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The Diploma Empire strikes back

By Michael J. Smith on Tuesday June 28, 2011 11:32 AM

The Credentialling Sector has been taking some hits lately; people have started to ask whether that sheepskin is really worth what you pay for it. But the credential police have a crack defense team, including the New York Times, in the person of David Leonhardt:

ALMOST a century ago, the United States decided to make high school nearly universal. Around the same time, much of Europe decided that universal high school was a waste. Not everybody, European intellectuals argued, should go to high school.

It’s clear who made the right decision. The educated American masses helped create the American century...The new ranks of high school graduates made factories more efficient and new industries possible.

That's pretty breathtaking, isn't it? A hundred years of bloody history, and it all comes down to mandatory schooling. The Battle of the Bulge was won on the gym floor of East Bumfuck High School -- never mind where Vietnam and Afghanistan were lost. And the "American Century", forsooth! Was ever a richer lode of mindless cliche struck than the New York Times?

The rest of Leonhardt's piece is equally slapdash. For example, he says, "A new study even shows that a bachelor’s degree pays off for jobs that don’t require one: secretaries, plumbers and cashiers." In a subsequent column, he backs this up with a graph, also attributed to what is apparently the same Georgetown U report:

Unfortunately, the links he provides don't lead to this info, as far as I can tell, much less to any indication of how these statistics were derived. The Georgetown report itself says, in its introduction:

When considering the question of whether earning a college degree is worth the investment in these uncertain economic times, here is a number to keep in mind:

84 percent.

On average, that is how much more money a full-time, full-year worker with a Bachelor’s degree can expect to earn over a lifetime than a colleague who has no better than a high school diploma.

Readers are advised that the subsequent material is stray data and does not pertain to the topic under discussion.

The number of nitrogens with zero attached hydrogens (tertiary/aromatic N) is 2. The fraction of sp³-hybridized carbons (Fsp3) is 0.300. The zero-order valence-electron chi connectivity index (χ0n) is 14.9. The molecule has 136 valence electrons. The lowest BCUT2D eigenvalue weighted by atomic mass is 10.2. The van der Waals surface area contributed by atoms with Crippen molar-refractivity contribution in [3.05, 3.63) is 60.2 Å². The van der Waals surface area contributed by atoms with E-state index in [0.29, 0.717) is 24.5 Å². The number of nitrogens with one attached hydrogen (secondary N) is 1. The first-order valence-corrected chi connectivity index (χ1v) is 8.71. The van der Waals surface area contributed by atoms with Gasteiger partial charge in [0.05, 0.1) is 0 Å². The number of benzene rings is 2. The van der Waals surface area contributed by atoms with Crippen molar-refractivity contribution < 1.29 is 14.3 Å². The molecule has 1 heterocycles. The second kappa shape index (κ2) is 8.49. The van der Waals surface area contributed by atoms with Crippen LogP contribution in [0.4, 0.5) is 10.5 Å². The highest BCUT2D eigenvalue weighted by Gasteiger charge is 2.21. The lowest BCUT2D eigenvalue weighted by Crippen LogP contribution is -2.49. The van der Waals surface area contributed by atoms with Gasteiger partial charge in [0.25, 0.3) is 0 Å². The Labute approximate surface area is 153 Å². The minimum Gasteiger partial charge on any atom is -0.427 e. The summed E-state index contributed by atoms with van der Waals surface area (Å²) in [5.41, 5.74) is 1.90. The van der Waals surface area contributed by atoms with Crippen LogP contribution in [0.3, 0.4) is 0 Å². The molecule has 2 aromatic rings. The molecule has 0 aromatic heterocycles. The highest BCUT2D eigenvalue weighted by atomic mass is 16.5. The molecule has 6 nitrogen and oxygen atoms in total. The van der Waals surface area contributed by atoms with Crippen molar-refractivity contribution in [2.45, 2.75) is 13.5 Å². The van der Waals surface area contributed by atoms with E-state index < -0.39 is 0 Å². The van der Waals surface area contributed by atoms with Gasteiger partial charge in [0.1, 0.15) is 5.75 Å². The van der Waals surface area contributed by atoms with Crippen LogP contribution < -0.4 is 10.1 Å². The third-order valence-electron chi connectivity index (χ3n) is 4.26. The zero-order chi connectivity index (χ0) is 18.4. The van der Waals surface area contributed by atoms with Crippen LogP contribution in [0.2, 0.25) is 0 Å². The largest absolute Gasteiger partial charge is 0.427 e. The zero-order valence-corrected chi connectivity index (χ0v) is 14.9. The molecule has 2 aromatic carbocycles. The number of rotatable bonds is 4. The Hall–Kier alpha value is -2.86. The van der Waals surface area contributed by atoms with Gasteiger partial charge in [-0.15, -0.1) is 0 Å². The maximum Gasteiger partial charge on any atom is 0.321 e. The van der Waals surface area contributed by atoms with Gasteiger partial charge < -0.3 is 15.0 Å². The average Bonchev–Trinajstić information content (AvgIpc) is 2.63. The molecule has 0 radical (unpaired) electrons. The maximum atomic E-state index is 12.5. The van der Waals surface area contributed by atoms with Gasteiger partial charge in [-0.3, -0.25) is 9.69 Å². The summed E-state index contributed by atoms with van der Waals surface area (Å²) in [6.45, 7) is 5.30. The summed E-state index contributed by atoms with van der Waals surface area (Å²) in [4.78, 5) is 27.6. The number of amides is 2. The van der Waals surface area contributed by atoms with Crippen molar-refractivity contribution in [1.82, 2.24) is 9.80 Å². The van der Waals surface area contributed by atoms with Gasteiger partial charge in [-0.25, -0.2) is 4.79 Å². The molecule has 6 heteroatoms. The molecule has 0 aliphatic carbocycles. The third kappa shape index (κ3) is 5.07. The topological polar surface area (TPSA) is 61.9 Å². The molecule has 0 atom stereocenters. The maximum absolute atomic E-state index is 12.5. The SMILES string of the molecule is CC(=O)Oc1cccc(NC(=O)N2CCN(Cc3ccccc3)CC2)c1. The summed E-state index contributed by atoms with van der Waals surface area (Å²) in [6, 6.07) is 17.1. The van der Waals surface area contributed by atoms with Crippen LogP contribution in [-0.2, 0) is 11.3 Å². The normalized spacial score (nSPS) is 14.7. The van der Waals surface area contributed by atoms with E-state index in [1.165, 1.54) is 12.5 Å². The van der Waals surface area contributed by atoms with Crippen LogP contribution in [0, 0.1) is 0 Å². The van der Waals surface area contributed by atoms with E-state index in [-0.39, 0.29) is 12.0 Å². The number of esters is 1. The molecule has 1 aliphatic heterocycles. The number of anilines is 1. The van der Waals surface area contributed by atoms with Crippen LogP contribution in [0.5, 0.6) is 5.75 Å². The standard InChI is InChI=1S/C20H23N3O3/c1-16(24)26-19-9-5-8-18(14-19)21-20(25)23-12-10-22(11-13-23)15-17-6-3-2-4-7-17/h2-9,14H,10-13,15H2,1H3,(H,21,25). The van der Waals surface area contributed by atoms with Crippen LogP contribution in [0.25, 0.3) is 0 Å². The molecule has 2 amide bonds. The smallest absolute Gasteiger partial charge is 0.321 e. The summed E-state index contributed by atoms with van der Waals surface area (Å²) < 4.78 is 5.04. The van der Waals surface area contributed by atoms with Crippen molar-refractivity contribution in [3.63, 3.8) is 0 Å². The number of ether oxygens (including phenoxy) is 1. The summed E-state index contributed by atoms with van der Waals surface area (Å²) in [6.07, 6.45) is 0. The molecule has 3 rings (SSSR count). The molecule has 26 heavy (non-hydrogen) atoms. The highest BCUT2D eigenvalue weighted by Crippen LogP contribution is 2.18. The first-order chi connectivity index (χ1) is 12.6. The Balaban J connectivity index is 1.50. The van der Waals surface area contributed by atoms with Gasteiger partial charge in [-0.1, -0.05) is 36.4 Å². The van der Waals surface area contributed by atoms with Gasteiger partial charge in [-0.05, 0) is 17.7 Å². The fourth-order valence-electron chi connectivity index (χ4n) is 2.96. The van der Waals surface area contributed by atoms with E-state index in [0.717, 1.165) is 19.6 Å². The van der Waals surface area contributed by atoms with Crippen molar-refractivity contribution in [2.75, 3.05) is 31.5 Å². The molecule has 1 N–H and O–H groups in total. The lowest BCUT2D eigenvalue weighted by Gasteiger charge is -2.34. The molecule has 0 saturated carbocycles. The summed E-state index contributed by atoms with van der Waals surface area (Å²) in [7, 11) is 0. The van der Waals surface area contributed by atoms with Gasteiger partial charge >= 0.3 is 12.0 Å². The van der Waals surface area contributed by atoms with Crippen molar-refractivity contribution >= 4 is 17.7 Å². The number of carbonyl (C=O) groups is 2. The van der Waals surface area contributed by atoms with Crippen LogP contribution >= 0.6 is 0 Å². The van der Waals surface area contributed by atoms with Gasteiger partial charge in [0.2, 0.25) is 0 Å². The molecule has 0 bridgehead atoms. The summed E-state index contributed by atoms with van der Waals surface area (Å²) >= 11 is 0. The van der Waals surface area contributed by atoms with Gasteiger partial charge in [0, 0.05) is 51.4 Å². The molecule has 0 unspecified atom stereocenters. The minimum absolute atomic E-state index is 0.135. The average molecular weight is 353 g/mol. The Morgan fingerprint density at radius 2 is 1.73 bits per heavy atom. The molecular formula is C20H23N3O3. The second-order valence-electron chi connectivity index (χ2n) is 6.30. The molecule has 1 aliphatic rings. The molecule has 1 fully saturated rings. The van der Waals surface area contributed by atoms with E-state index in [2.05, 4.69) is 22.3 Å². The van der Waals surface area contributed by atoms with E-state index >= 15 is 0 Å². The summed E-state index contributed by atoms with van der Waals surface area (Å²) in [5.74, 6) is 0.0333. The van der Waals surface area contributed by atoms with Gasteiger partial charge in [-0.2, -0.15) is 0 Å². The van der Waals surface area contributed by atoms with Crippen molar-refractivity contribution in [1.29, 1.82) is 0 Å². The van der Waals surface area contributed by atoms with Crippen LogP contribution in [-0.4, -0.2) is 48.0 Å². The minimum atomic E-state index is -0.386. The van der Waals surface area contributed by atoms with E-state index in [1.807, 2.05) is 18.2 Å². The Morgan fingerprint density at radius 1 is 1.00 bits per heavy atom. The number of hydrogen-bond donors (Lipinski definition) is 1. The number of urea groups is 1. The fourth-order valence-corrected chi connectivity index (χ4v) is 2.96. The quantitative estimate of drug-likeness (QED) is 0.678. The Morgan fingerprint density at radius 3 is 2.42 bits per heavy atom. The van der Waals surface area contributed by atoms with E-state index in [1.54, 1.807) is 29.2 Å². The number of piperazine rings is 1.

But the Georgetown savants don't tell us what kind of "average" this is (mean or median? It makes a difference) or how the number was calculated. (The Georgetown report does contain some unsurprising and no doubt accurate information -- a major in petroleum engineering is worth more than a major in social work; stop the presses.)

Still, let's assume, arguendo, that it's all more or less true; that college graduates are either more likely to be hired, or to be paid more after they're hired, than non-graduates. It doesn't seem unlikely. We might quibble about the precise numbers, and will certainly quarrel about the precise mechanisms that explain the effect. But the effect, such as it is, seems consistent with everyday experience.

The bigger question, of course, is, What are the implications? For the credentialling sector's defense team, the answer is self-evident: all the people who don't now go to college should go to college. Presumably then everybody's income would be up at the BAs' level, right?

Well, wrong, of course. I call this the Bus Fallacy: Anybody can get on a city bus, but everybody cannot get on a city bus. A city bus isn't big enough for everybody.

There are a good many lemmata to this insight. A lot of bubbles are blown up with exhaust gas from the Bus Fallacy. Anybody can make money speculating in real estate; but if everybody expects to make money speculating in real estate, who are they going to make it from?

You get the idea.

The BA confers an advantage. Okay. But an advantage ceases to be an advantage if everybody has it. It's a little like the atom bomb that way.